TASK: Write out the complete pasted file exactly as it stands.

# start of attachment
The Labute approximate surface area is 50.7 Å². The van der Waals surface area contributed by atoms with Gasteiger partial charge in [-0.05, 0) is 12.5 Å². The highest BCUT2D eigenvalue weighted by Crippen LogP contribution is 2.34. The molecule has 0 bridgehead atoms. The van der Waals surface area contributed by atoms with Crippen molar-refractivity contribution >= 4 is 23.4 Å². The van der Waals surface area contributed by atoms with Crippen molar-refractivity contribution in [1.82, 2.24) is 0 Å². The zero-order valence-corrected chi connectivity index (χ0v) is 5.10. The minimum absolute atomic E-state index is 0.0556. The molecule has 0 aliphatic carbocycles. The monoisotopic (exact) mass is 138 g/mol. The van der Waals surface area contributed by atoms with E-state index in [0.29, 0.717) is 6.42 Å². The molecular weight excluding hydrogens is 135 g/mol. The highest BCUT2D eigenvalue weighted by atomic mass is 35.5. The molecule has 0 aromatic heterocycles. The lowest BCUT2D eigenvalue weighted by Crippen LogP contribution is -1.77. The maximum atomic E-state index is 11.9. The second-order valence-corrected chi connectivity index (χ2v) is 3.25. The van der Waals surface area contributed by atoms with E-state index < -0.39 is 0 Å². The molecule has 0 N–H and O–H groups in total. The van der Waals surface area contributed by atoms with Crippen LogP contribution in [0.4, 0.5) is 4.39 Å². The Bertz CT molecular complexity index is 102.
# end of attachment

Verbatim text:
The Labute approximate surface area is 50.7 Å². The van der Waals surface area contributed by atoms with Gasteiger partial charge in [-0.05, 0) is 12.5 Å². The highest BCUT2D eigenvalue weighted by Crippen LogP contribution is 2.34. The molecule has 0 bridgehead atoms. The van der Waals surface area contributed by atoms with Crippen molar-refractivity contribution >= 4 is 23.4 Å². The van der Waals surface area contributed by atoms with Crippen molar-refractivity contribution in [1.82, 2.24) is 0 Å². The zero-order valence-corrected chi connectivity index (χ0v) is 5.10. The minimum absolute atomic E-state index is 0.0556. The molecule has 0 aliphatic carbocycles. The monoisotopic (exact) mass is 138 g/mol. The van der Waals surface area contributed by atoms with E-state index in [0.29, 0.717) is 6.42 Å². The molecular weight excluding hydrogens is 135 g/mol. The highest BCUT2D eigenvalue weighted by atomic mass is 35.5. The molecule has 0 aromatic heterocycles. The lowest BCUT2D eigenvalue weighted by Crippen LogP contribution is -1.77. The maximum atomic E-state index is 11.9. The second-order valence-corrected chi connectivity index (χ2v) is 3.25. The van der Waals surface area contributed by atoms with E-state index < -0.39 is 0 Å². The molecule has 0 N–H and O–H groups in total. The van der Waals surface area contributed by atoms with Crippen LogP contribution in [0.4, 0.5) is 4.39 Å². The Bertz CT molecular complexity index is 102.